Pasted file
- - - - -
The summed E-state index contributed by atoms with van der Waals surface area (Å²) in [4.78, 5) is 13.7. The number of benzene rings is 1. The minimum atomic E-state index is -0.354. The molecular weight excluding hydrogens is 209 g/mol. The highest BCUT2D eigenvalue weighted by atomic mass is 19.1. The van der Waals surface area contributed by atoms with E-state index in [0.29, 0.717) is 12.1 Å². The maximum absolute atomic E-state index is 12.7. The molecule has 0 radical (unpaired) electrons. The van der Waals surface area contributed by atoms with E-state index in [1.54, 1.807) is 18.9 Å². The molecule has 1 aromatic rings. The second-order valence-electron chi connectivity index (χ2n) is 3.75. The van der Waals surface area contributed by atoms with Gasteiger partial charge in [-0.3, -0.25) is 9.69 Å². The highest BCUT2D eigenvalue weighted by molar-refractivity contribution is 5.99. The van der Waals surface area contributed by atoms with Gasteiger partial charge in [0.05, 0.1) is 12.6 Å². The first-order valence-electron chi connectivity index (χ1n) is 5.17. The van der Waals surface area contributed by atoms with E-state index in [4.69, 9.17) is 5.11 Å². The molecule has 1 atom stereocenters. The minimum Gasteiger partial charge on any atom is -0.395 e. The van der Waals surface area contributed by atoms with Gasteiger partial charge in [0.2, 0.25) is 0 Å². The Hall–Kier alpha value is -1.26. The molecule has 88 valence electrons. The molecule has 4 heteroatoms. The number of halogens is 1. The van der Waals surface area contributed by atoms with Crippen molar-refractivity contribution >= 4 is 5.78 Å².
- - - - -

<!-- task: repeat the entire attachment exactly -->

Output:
The summed E-state index contributed by atoms with van der Waals surface area (Å²) in [4.78, 5) is 13.7. The number of benzene rings is 1. The minimum atomic E-state index is -0.354. The molecular weight excluding hydrogens is 209 g/mol. The highest BCUT2D eigenvalue weighted by atomic mass is 19.1. The van der Waals surface area contributed by atoms with E-state index in [0.29, 0.717) is 12.1 Å². The maximum absolute atomic E-state index is 12.7. The molecule has 0 radical (unpaired) electrons. The van der Waals surface area contributed by atoms with E-state index in [1.54, 1.807) is 18.9 Å². The molecule has 1 aromatic rings. The second-order valence-electron chi connectivity index (χ2n) is 3.75. The van der Waals surface area contributed by atoms with Gasteiger partial charge in [-0.3, -0.25) is 9.69 Å². The highest BCUT2D eigenvalue weighted by molar-refractivity contribution is 5.99. The van der Waals surface area contributed by atoms with Gasteiger partial charge in [0.05, 0.1) is 12.6 Å². The first-order valence-electron chi connectivity index (χ1n) is 5.17. The van der Waals surface area contributed by atoms with E-state index in [4.69, 9.17) is 5.11 Å². The molecule has 1 atom stereocenters. The minimum Gasteiger partial charge on any atom is -0.395 e. The van der Waals surface area contributed by atoms with Gasteiger partial charge in [0.2, 0.25) is 0 Å². The Hall–Kier alpha value is -1.26. The molecule has 88 valence electrons. The molecule has 4 heteroatoms. The number of halogens is 1. The van der Waals surface area contributed by atoms with Crippen molar-refractivity contribution >= 4 is 5.78 Å².